The Hiddenness Argument: Philosophy's New Challenge to Belief in God

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 J. L. Schellenberg, The Hiddenness Argument: Philosophy's New Challenge to Belief in God, Oxford University Press, 2015, 142pp., $35.00 (hbk), ISBN 9780198733089.

Reviewed by Adam Green, Azusa Pacific University


J.L. Schellenberg's book is an attempt to spell out his well-known argument from divine hiddenness against theism patiently and systematically so that anyone can understand it. One can see it as an atheistic mirror to the kind of book one sometimes sees theistic philosophers write where the author takes the fine-tuning argument or kalaam cosmological argument and tries to find a way to equip the average church goer to understand and profit from it. If one is familiar with the theistic equivalent, then one should realize that it can be hard to balance technical due diligence and the demands of addressing such a broad audience. If that's the right way to think about the kind of book Schellenberg has written, however, I think it is largely successful. The average person on the street can pick up this book, and a trim 142 pages later, they'll understand what the hiddenness argument is and why it is for many an important piece of evidence against theism.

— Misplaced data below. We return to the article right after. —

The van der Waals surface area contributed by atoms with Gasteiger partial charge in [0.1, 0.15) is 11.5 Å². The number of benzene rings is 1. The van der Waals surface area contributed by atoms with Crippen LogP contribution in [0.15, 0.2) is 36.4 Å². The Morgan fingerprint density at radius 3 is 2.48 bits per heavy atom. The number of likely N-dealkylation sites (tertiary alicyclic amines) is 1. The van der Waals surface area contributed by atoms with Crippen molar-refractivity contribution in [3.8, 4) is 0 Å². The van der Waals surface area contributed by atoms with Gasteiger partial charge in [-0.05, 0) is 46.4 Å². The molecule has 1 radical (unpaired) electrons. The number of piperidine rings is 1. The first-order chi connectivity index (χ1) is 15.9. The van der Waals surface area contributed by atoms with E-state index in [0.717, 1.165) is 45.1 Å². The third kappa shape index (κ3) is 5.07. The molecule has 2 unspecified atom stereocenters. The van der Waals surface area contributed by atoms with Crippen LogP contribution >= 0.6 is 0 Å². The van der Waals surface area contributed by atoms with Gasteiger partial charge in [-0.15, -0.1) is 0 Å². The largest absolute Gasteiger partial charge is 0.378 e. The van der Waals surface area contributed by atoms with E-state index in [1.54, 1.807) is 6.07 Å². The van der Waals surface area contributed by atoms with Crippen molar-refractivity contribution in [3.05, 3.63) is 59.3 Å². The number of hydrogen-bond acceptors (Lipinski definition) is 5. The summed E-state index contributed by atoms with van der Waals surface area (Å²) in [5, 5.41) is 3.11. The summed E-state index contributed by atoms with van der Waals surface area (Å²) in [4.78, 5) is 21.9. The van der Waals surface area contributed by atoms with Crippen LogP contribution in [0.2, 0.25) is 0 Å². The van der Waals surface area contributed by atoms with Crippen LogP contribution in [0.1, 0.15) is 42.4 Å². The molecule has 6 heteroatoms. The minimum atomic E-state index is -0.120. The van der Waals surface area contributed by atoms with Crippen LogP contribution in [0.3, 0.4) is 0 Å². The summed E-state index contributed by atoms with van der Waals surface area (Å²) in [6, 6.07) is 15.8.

Since the exact terms of Schellenberg's argument (though not the spirit) have changed a bit over the years, let's begin by quoting the version given in the book.

  1. If a perfectly loving God exists, then there exists a God who is always open to a personal relationship with any finite person.
  2. If there exists a God who is always open to a personal relationship with any finite person, then no finite person is ever nonresistantly in a state of nonbelief in relation to the proposition that God exists.
  3. If a perfectly loving God exists, then no finite person is ever nonresistantly in a state of nonbelief in relation to the proposition that God exists (from 1 and 2).